The realm of estate administration is rife with specialized vocabulary and even esoteric terms that are used daily by experienced legal practitioners in the field, yet are far from being squarely in the public parlance.
Take the term “portability,” for instance. Do you know what it means when it is mentioned by an estate planner?
Actually, you might have a very good grasp on what portability is all about, but that is likely to be the case only if you’re what most Americans would consider to be a comparatively wealthy person.
Portability is an option that is relevant to the exclusion of estate taxes in select instances. As noted in an online article discussing special considerations germane to elderly estate planning clients, the option can be elected by a surviving spouse in order to secure the allowance provided by a deceased partner’s unused estate tax exclusion.
Given that 2015 federal law exempts the first $5.43 million of any individual’s estate, it is immediately apparent that portability is not something that most people think about regarding estate administration. The above-cited estate planning overview readily points out, though, that in instances where portability is a relevant consideration, it is an obviously valuable option.”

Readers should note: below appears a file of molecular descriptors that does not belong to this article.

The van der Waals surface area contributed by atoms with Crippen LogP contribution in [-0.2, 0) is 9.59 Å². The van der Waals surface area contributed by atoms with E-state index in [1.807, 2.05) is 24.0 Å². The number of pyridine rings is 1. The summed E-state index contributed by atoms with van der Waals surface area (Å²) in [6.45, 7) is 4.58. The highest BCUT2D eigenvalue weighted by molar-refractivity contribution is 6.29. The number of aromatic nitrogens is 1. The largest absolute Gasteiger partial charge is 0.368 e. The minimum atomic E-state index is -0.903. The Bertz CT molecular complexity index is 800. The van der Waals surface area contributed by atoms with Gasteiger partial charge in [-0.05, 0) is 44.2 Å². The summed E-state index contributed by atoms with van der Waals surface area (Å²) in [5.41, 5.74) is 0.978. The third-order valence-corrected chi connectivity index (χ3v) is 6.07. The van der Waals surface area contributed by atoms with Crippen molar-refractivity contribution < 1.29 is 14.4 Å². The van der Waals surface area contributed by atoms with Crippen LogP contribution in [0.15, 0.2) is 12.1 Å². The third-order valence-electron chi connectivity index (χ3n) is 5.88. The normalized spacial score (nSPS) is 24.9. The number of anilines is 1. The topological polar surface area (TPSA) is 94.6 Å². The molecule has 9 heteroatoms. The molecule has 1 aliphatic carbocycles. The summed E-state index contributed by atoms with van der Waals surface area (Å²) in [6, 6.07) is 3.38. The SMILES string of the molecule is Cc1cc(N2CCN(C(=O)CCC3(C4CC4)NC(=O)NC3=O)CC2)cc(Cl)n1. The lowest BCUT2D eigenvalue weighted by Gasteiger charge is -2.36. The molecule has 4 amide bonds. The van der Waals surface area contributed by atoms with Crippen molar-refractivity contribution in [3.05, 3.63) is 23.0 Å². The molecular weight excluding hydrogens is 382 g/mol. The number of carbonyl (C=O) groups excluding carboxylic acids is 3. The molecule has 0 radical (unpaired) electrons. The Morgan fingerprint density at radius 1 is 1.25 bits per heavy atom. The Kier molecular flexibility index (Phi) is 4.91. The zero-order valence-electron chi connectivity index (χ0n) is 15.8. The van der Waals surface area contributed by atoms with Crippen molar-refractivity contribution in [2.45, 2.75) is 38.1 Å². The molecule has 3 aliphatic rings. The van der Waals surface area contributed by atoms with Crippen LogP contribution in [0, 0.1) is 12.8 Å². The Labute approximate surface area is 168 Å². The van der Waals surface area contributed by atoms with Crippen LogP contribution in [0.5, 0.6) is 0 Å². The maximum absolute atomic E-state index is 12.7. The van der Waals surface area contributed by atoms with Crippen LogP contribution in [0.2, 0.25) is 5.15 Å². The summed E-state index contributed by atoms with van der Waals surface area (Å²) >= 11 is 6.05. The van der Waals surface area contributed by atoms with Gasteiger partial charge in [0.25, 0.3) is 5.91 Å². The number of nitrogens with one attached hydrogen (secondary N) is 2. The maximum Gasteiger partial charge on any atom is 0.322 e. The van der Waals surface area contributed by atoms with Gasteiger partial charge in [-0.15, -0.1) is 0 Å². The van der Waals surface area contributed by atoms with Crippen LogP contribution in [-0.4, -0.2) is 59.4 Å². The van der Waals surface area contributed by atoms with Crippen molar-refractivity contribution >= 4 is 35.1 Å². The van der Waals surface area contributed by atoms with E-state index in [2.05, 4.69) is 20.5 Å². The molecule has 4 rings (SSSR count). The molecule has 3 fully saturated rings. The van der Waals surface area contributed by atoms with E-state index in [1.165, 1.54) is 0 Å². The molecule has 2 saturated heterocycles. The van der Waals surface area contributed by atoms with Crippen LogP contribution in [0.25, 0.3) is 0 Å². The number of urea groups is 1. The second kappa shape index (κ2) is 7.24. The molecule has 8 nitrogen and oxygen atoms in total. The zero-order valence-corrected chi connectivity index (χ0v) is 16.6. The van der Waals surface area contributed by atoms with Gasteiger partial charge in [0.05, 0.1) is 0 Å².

One manifest reality regarding timely and well-considered estate planning and administration is that it can encompass a wide umbrella of concerns. Estate tax matters can be a nonstarter for some planning couples, yet critically important in other cases. Likewise, health and competency issues might be ranking concerns for some families in the planning stage, whereas the central thrust in other planning scenarios might be on trusts and other planning vehicles/strategies that preserve assets and securely pass them along to future family generations.
The aforementioned article states that planners “need to address the full range of concerns with their clients.”
That will assuredly be the outcome in any instance where an individual or family seeks professional assistance from an experience estate planning attorney.